Discrimination at Workplace Defined

Discrimination adiscrimination at workplacet workplace occurs when you are being treated differently or worse in a significant manner because you are a member of protected class, i.e. you have been demoted, denied promotion, or fired due to your race, disability, gender, sexual orientation, religion, age, familial status, and a number of other specific protected categories.  California anti-discrimination laws generally apply to all employers that employ five or more employees. Being fired for a discriminatory reason may be one basis for a discrimination and wrongful termination case that can be brought in court.

The first important thing to remember about making a discrimination claim is that your goal as a plaintiff is to prove that the reason you were fired was discriminatory and not some other, unrelated reason, whether fair or unfair.

The employer will of course never admit that the reason you were fired was due to discrimination. Therefore, indirect evidence (also known as circumstantial evidence) is most often used to show that the reason or at least one significant reason that an employee was terminated was discriminatory and therefore illegal. This kind of evidence may include the timing of events, statements to the victim of his co-workers that in one way or the other show a manager’s animosity toward a specific protected class, history of similar claims by other employees against the same supervisor, and other details of your employment and your termination.

An experienced employment attorney should be able to carefully analyze your facts and documents and advice you how strong your discrimination / wrongful termination case is and whether it’s worth pursuing. No discrimination case is a slam dunk, and there are always facts that make it stronger and other facts, that make it more challenging.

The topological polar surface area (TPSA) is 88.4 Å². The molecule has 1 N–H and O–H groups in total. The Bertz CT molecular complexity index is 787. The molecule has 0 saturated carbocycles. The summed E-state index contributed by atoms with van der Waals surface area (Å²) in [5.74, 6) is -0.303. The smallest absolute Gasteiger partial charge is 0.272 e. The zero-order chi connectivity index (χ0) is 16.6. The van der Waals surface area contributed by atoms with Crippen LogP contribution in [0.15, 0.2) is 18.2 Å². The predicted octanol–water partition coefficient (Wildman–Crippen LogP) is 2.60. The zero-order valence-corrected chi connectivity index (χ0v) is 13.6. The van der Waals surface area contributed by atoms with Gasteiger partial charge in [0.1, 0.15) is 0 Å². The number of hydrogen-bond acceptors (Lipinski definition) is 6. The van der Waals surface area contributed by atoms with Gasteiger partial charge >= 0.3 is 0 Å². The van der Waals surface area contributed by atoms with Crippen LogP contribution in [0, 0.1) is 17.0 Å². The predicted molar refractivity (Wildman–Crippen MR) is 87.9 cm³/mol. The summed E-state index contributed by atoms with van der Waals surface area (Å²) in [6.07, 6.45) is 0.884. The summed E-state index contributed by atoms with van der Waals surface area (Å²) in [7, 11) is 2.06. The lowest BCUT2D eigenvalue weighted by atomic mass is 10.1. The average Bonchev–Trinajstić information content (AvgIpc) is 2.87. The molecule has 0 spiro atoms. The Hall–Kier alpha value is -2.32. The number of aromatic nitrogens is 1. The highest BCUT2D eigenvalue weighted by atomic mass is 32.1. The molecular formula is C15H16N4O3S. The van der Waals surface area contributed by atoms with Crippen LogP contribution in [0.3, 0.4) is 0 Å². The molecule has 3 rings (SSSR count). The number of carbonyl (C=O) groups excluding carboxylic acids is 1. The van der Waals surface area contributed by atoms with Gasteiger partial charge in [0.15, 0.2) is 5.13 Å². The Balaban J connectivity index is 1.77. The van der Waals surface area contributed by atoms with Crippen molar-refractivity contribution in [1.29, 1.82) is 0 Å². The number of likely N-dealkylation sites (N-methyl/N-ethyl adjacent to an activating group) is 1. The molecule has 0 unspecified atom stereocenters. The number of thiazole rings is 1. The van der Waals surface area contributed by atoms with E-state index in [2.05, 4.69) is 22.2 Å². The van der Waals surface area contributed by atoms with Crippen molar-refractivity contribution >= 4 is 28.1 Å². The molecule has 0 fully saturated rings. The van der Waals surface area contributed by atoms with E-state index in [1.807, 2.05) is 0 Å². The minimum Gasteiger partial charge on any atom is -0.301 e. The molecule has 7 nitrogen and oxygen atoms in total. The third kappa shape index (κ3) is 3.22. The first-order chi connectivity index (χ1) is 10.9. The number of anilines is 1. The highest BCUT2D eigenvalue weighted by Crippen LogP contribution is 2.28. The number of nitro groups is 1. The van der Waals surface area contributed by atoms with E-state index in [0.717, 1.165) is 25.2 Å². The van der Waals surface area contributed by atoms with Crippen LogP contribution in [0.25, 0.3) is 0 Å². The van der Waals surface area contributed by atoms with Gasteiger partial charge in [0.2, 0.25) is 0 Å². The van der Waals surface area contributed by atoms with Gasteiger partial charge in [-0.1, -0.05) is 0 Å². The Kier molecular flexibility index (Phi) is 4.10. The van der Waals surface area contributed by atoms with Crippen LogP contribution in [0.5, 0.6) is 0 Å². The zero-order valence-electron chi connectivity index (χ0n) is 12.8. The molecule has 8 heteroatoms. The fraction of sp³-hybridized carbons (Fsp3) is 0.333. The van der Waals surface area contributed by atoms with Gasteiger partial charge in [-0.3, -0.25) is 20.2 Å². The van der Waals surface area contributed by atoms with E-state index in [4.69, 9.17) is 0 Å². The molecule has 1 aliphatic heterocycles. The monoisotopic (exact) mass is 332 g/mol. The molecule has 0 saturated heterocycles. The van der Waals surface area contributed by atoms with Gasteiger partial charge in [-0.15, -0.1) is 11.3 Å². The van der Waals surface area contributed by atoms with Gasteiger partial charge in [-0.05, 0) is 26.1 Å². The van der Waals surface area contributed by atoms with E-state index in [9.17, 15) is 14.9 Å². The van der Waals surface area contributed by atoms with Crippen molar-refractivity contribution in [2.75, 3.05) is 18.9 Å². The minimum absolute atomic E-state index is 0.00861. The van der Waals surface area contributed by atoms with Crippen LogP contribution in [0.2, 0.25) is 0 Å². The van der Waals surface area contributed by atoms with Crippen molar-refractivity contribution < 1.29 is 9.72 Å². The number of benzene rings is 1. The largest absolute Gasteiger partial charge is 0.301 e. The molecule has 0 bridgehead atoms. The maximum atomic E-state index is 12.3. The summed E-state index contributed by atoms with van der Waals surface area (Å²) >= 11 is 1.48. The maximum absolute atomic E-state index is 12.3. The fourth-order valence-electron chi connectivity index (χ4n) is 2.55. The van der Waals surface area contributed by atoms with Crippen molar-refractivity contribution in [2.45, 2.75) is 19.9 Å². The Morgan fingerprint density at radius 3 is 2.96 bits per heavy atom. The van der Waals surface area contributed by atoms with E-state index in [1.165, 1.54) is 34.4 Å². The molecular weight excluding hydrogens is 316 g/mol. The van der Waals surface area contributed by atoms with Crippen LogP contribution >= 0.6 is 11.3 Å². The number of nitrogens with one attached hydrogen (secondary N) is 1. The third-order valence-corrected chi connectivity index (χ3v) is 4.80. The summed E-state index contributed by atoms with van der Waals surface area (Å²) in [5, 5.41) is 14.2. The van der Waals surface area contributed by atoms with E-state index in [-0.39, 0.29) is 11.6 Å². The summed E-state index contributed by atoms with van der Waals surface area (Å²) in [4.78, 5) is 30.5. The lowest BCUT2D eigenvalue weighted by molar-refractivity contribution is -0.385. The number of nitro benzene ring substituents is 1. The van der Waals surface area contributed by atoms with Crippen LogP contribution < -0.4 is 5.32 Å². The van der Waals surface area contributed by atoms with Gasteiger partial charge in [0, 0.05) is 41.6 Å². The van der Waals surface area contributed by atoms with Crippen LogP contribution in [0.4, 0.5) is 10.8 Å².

If you believe you have a legitimate discrimination case against your employer, you should gather all the relevant documents you have that may support your case, including your personnel file documents, medical notes if applicable (disability discrimination and FMLA violation cases), e-mails, witnesses contact information, etc. Often, one e-mail, one witness statement or one note can make a difference between not having a case or having a weak cases v having a really strong case, so it’s really worth going through the documents and determining what evidence you can find to support your case.

You should also make a list of those facts that you know your employer will use to defend against your case, including any negative performance reviews, complaints by customers or co-workers, warnings or suspensions, etc. Knowing what to expect from the other side after you file a discrimination lawsuit will help you and your attorney a lot in proving your case and defeating the employer’s defenses.

And if you consider complaining about discrimination / harassment, make sure that you complain correctly by  avoiding these five mistakes when writing and submitting your complaint to your HR department or management.